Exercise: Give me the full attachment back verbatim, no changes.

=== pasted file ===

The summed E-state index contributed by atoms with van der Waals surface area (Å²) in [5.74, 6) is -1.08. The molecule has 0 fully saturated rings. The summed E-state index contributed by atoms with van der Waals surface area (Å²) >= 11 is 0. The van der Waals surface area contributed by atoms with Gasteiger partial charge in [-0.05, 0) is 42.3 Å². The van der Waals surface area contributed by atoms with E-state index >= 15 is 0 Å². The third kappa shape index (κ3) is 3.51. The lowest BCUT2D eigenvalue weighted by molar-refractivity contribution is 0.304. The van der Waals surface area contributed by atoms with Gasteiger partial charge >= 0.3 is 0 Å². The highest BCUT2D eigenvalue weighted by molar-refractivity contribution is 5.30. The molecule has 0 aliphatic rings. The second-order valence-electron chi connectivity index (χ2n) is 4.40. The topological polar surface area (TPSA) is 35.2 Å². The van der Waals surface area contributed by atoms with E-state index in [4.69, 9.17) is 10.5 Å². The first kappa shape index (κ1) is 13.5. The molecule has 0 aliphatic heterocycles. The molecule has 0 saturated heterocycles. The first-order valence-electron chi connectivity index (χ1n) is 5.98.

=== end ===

The summed E-state index contributed by atoms with van der Waals surface area (Å²) in [5.74, 6) is -1.08. The molecule has 0 fully saturated rings. The summed E-state index contributed by atoms with van der Waals surface area (Å²) >= 11 is 0. The van der Waals surface area contributed by atoms with Gasteiger partial charge in [-0.05, 0) is 42.3 Å². The van der Waals surface area contributed by atoms with E-state index >= 15 is 0 Å². The third kappa shape index (κ3) is 3.51. The lowest BCUT2D eigenvalue weighted by molar-refractivity contribution is 0.304. The van der Waals surface area contributed by atoms with Gasteiger partial charge >= 0.3 is 0 Å². The highest BCUT2D eigenvalue weighted by molar-refractivity contribution is 5.30. The molecule has 0 aliphatic rings. The second-order valence-electron chi connectivity index (χ2n) is 4.40. The topological polar surface area (TPSA) is 35.2 Å². The van der Waals surface area contributed by atoms with E-state index in [4.69, 9.17) is 10.5 Å². The first kappa shape index (κ1) is 13.5. The molecule has 0 aliphatic heterocycles. The molecule has 0 saturated heterocycles. The first-order valence-electron chi connectivity index (χ1n) is 5.98.